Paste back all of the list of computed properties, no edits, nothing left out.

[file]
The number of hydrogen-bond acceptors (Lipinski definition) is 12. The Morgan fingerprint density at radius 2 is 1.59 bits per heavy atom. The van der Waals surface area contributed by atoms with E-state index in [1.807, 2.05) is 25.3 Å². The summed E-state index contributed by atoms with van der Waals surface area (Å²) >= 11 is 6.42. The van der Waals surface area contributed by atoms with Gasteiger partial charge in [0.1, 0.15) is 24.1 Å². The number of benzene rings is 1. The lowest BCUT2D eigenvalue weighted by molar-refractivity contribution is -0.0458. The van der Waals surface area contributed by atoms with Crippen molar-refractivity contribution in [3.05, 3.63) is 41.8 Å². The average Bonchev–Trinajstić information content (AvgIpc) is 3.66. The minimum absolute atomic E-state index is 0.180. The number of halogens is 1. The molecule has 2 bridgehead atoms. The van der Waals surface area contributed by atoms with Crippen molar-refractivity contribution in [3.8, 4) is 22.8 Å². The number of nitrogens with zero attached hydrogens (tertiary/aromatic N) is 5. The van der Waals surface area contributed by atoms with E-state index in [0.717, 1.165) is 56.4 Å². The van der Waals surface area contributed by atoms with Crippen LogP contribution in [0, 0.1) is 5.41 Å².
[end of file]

The number of hydrogen-bond acceptors (Lipinski definition) is 12. The Morgan fingerprint density at radius 2 is 1.59 bits per heavy atom. The van der Waals surface area contributed by atoms with E-state index in [1.807, 2.05) is 25.3 Å². The summed E-state index contributed by atoms with van der Waals surface area (Å²) >= 11 is 6.42. The van der Waals surface area contributed by atoms with Gasteiger partial charge in [0.1, 0.15) is 24.1 Å². The number of benzene rings is 1. The lowest BCUT2D eigenvalue weighted by molar-refractivity contribution is -0.0458. The van der Waals surface area contributed by atoms with Crippen molar-refractivity contribution in [3.05, 3.63) is 41.8 Å². The average Bonchev–Trinajstić information content (AvgIpc) is 3.66. The minimum absolute atomic E-state index is 0.180. The number of halogens is 1. The molecule has 2 bridgehead atoms. The van der Waals surface area contributed by atoms with Crippen molar-refractivity contribution in [3.8, 4) is 22.8 Å². The number of nitrogens with zero attached hydrogens (tertiary/aromatic N) is 5. The van der Waals surface area contributed by atoms with E-state index in [0.717, 1.165) is 56.4 Å². The van der Waals surface area contributed by atoms with Crippen LogP contribution in [0, 0.1) is 5.41 Å².